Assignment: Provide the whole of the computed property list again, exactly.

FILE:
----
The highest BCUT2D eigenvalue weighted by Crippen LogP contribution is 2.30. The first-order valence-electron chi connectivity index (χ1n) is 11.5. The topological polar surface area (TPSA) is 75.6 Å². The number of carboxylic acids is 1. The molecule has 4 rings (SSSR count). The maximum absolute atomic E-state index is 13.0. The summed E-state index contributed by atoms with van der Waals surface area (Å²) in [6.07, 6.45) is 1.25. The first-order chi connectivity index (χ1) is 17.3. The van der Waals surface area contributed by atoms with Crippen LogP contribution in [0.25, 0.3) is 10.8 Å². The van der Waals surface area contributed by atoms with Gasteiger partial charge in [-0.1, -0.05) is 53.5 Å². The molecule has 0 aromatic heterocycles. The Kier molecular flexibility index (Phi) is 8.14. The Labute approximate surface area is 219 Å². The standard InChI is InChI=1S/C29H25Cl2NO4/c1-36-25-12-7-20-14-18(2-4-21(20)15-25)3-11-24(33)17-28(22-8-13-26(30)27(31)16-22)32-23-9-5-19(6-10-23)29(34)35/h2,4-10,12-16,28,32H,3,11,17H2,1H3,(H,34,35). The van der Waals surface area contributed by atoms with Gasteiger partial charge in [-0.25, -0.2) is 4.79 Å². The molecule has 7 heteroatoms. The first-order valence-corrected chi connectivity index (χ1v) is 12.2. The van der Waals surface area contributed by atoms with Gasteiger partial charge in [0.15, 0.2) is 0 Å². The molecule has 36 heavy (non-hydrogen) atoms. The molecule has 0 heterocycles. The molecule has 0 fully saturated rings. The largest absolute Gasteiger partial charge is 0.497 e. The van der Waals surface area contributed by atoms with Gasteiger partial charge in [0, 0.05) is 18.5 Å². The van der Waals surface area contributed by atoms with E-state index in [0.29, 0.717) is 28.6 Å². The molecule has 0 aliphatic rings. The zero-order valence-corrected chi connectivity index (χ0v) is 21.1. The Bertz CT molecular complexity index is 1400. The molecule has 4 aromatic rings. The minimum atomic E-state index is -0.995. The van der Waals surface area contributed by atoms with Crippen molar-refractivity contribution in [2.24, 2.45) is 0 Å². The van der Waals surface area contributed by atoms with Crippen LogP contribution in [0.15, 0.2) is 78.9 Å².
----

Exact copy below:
The highest BCUT2D eigenvalue weighted by Crippen LogP contribution is 2.30. The first-order valence-electron chi connectivity index (χ1n) is 11.5. The topological polar surface area (TPSA) is 75.6 Å². The number of carboxylic acids is 1. The molecule has 4 rings (SSSR count). The maximum absolute atomic E-state index is 13.0. The summed E-state index contributed by atoms with van der Waals surface area (Å²) in [6.07, 6.45) is 1.25. The first-order chi connectivity index (χ1) is 17.3. The van der Waals surface area contributed by atoms with Crippen LogP contribution in [0.25, 0.3) is 10.8 Å². The van der Waals surface area contributed by atoms with Gasteiger partial charge in [-0.1, -0.05) is 53.5 Å². The molecule has 0 aromatic heterocycles. The Kier molecular flexibility index (Phi) is 8.14. The Labute approximate surface area is 219 Å². The standard InChI is InChI=1S/C29H25Cl2NO4/c1-36-25-12-7-20-14-18(2-4-21(20)15-25)3-11-24(33)17-28(22-8-13-26(30)27(31)16-22)32-23-9-5-19(6-10-23)29(34)35/h2,4-10,12-16,28,32H,3,11,17H2,1H3,(H,34,35). The van der Waals surface area contributed by atoms with Gasteiger partial charge in [-0.25, -0.2) is 4.79 Å². The molecule has 7 heteroatoms. The first-order valence-corrected chi connectivity index (χ1v) is 12.2. The van der Waals surface area contributed by atoms with Gasteiger partial charge in [0.15, 0.2) is 0 Å². The molecule has 36 heavy (non-hydrogen) atoms. The molecule has 0 heterocycles. The molecule has 0 fully saturated rings. The largest absolute Gasteiger partial charge is 0.497 e. The van der Waals surface area contributed by atoms with Gasteiger partial charge in [0, 0.05) is 18.5 Å². The van der Waals surface area contributed by atoms with E-state index in [0.29, 0.717) is 28.6 Å². The molecule has 0 aliphatic rings. The zero-order valence-corrected chi connectivity index (χ0v) is 21.1. The Bertz CT molecular complexity index is 1400. The molecule has 4 aromatic rings. The minimum atomic E-state index is -0.995. The van der Waals surface area contributed by atoms with Crippen molar-refractivity contribution in [2.24, 2.45) is 0 Å². The van der Waals surface area contributed by atoms with Crippen LogP contribution in [0.15, 0.2) is 78.9 Å².